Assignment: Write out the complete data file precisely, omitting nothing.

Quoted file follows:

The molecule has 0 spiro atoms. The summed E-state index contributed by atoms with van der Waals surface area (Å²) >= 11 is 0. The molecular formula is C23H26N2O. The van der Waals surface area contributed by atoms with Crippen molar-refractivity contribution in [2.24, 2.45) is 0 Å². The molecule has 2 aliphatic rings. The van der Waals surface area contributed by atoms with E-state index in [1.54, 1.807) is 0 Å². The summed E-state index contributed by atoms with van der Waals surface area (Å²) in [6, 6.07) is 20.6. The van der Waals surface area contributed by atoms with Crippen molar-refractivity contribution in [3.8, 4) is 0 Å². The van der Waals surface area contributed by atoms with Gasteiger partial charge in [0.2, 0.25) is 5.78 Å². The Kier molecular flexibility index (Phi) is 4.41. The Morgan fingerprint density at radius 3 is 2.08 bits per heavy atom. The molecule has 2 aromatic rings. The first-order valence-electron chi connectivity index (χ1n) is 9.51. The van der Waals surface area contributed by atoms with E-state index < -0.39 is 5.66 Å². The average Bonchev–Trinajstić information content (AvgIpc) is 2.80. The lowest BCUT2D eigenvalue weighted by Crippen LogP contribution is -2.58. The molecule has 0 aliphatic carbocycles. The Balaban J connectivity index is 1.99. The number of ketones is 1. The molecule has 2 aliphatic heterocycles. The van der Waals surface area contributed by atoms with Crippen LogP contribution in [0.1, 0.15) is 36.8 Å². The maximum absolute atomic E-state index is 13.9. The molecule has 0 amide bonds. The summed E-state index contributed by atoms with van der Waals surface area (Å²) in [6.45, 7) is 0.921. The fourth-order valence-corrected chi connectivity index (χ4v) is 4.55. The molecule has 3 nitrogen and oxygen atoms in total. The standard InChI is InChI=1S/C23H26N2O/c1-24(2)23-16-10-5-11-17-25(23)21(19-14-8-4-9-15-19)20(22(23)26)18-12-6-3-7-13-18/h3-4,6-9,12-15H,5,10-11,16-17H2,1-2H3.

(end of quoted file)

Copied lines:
The molecule has 0 spiro atoms. The summed E-state index contributed by atoms with van der Waals surface area (Å²) >= 11 is 0. The molecular formula is C23H26N2O. The van der Waals surface area contributed by atoms with Crippen molar-refractivity contribution in [2.24, 2.45) is 0 Å². The molecule has 2 aliphatic rings. The van der Waals surface area contributed by atoms with E-state index in [1.54, 1.807) is 0 Å². The summed E-state index contributed by atoms with van der Waals surface area (Å²) in [6, 6.07) is 20.6. The van der Waals surface area contributed by atoms with Crippen molar-refractivity contribution in [3.8, 4) is 0 Å². The van der Waals surface area contributed by atoms with Gasteiger partial charge in [0.2, 0.25) is 5.78 Å². The Kier molecular flexibility index (Phi) is 4.41. The Morgan fingerprint density at radius 3 is 2.08 bits per heavy atom. The molecule has 2 aromatic rings. The first-order valence-electron chi connectivity index (χ1n) is 9.51. The van der Waals surface area contributed by atoms with E-state index < -0.39 is 5.66 Å². The average Bonchev–Trinajstić information content (AvgIpc) is 2.80. The lowest BCUT2D eigenvalue weighted by Crippen LogP contribution is -2.58. The molecule has 0 aliphatic carbocycles. The Balaban J connectivity index is 1.99. The number of ketones is 1. The molecule has 2 aliphatic heterocycles. The van der Waals surface area contributed by atoms with Crippen LogP contribution in [0.1, 0.15) is 36.8 Å². The maximum absolute atomic E-state index is 13.9. The molecule has 0 amide bonds. The summed E-state index contributed by atoms with van der Waals surface area (Å²) in [6.45, 7) is 0.921. The fourth-order valence-corrected chi connectivity index (χ4v) is 4.55. The molecule has 3 nitrogen and oxygen atoms in total. The standard InChI is InChI=1S/C23H26N2O/c1-24(2)23-16-10-5-11-17-25(23)21(19-14-8-4-9-15-19)20(22(23)26)18-12-6-3-7-13-18/h3-4,6-9,12-15H,5,10-11,16-17H2,1-2H3.